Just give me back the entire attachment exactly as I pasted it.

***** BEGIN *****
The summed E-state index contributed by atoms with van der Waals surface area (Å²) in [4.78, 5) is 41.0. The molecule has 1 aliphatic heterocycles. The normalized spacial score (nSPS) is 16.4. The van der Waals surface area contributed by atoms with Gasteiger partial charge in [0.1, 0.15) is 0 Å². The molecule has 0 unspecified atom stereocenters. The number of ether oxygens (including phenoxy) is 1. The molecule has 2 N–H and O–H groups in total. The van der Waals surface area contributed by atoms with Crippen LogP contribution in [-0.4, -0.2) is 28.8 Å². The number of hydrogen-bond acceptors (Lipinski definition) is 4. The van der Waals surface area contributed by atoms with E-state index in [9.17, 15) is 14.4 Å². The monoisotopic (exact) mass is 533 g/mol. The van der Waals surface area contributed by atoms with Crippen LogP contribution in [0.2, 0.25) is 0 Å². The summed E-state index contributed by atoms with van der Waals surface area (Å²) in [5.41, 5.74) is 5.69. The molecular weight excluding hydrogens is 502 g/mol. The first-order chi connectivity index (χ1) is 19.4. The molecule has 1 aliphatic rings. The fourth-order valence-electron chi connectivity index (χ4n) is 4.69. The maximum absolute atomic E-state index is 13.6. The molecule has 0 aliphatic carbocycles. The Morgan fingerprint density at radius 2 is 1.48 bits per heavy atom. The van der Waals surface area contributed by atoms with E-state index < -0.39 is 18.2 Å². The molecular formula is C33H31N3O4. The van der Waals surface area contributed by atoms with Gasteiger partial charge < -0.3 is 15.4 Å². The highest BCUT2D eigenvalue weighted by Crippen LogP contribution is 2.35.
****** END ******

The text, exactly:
The summed E-state index contributed by atoms with van der Waals surface area (Å²) in [4.78, 5) is 41.0. The molecule has 1 aliphatic heterocycles. The normalized spacial score (nSPS) is 16.4. The van der Waals surface area contributed by atoms with Gasteiger partial charge in [0.1, 0.15) is 0 Å². The molecule has 0 unspecified atom stereocenters. The number of ether oxygens (including phenoxy) is 1. The molecule has 2 N–H and O–H groups in total. The van der Waals surface area contributed by atoms with Crippen LogP contribution in [-0.4, -0.2) is 28.8 Å². The number of hydrogen-bond acceptors (Lipinski definition) is 4. The van der Waals surface area contributed by atoms with E-state index in [9.17, 15) is 14.4 Å². The monoisotopic (exact) mass is 533 g/mol. The van der Waals surface area contributed by atoms with Crippen LogP contribution in [0.2, 0.25) is 0 Å². The summed E-state index contributed by atoms with van der Waals surface area (Å²) in [5.41, 5.74) is 5.69. The molecular weight excluding hydrogens is 502 g/mol. The first-order chi connectivity index (χ1) is 19.4. The molecule has 1 aliphatic rings. The fourth-order valence-electron chi connectivity index (χ4n) is 4.69. The maximum absolute atomic E-state index is 13.6. The molecule has 0 aliphatic carbocycles. The Morgan fingerprint density at radius 2 is 1.48 bits per heavy atom. The van der Waals surface area contributed by atoms with E-state index < -0.39 is 18.2 Å². The molecular formula is C33H31N3O4. The van der Waals surface area contributed by atoms with Gasteiger partial charge < -0.3 is 15.4 Å². The highest BCUT2D eigenvalue weighted by Crippen LogP contribution is 2.35.